- Is there a redirect in place where necessary?
- Does it have a noindex tag in place?
This will help you determine what pages generate web traffic from web queries and help you decide how to deal with these pages. Most likely you will want to keep the page contents and its URL as this will already be part of Google and Bing’s search index.
Check your backlinks
Established website will usually have backlinks. These are other web pages that have a link to your home page or other pages on your website. Often these are valuable links that help to boost your rankings and generate web traffic. Therefore you need to check your backlink profile and determine the most valuable backlinks and which page are being linked.
No index your development site
It should go without saying, but we’ll say it anyway but your development site should be placed on a directory or URL where search engines are discouraged from Indexing. This applies even when you are using an obscure folder name, access control by password or IP address or even temporary URL.
Either use the CMS or create a robots.txt file with the following code:
This prevents any confusion over which is your actual website until you switch over to the shiny new website.
Test and crawl your new site for SEO
When you have the test version of your new website with content added, you need to test and compare it the old website. You should map the pages of the new site directly to pages on the old website with the following questions in mind:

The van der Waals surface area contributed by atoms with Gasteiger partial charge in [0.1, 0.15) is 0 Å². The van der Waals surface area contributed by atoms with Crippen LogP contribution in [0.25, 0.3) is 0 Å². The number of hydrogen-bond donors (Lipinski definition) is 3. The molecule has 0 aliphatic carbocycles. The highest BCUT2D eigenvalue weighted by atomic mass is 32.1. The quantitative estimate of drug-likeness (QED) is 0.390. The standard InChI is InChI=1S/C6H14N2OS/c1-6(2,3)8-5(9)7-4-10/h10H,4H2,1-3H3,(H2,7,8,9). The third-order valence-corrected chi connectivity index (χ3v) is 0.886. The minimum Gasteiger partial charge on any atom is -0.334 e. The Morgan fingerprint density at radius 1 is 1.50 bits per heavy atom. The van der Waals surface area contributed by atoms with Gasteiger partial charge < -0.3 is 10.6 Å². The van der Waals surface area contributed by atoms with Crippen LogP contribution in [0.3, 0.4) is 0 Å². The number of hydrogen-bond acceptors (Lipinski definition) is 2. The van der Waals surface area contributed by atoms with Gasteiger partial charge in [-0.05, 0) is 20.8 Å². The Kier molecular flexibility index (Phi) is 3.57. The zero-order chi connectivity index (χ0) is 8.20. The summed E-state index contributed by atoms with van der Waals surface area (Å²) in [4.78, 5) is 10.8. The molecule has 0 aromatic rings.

- Are the popular pages landing pages URLs the same or 301 redirected?
- Are the popular backlinked pages URLs the same or 301 redirected?
- Are the highly ranked pages for keywords
- Is the content at least of the same quality or improved for important pages
- Are 301 redirects in place for pages that are being removed and do these redirects point to an appropriate replacement?
Again tools like Xenu and Screaming Frog can prove invaluable here to test and map the new website and
If possible, you should try to have the same URL structure as the old website. If you can’t then you need to have 301 redirects setup using the CMS (WordPress has excellent plugins), or manually by adding this type of code to the .htaccess file on the root of your hosting public html file.
redirect 301 /oldpage http://example.com/new-page
There are other ways of redirecting beyond the scope of this blog article.
Go live with the new website but monitor Key Performance Indicators
Once you are sure everything is in place, you are ready to make the switch to the new website.
You should use the Time of Day and Day of the week data to determine the best time to make the switch as there will always be some disruption or downtime.
As soon as possible after Go Live you should generate and submit a new sitemap to Google and Bing. You should also do a Fetch as Google and submit in Google Search Console as this tells Google that your website has changed.
You need to keep monitoring the new website for rankings, web traffic and other KPIs such as enquiries or orders.
Summary checklist for a new website redesign
- Think about SEO from the start
- Map and audit the current website
- Stop the test site from being indexed
- Map and audit the test website
- Map out 301s redirects for important old pages and
- Optimise all new pages
- Final checks
- Launch new website
- Monitor and fix issues
Many problems relating to a new web redesign can be solved by following the steps we have covered here. Please get in touch if you need any advice on this important issue.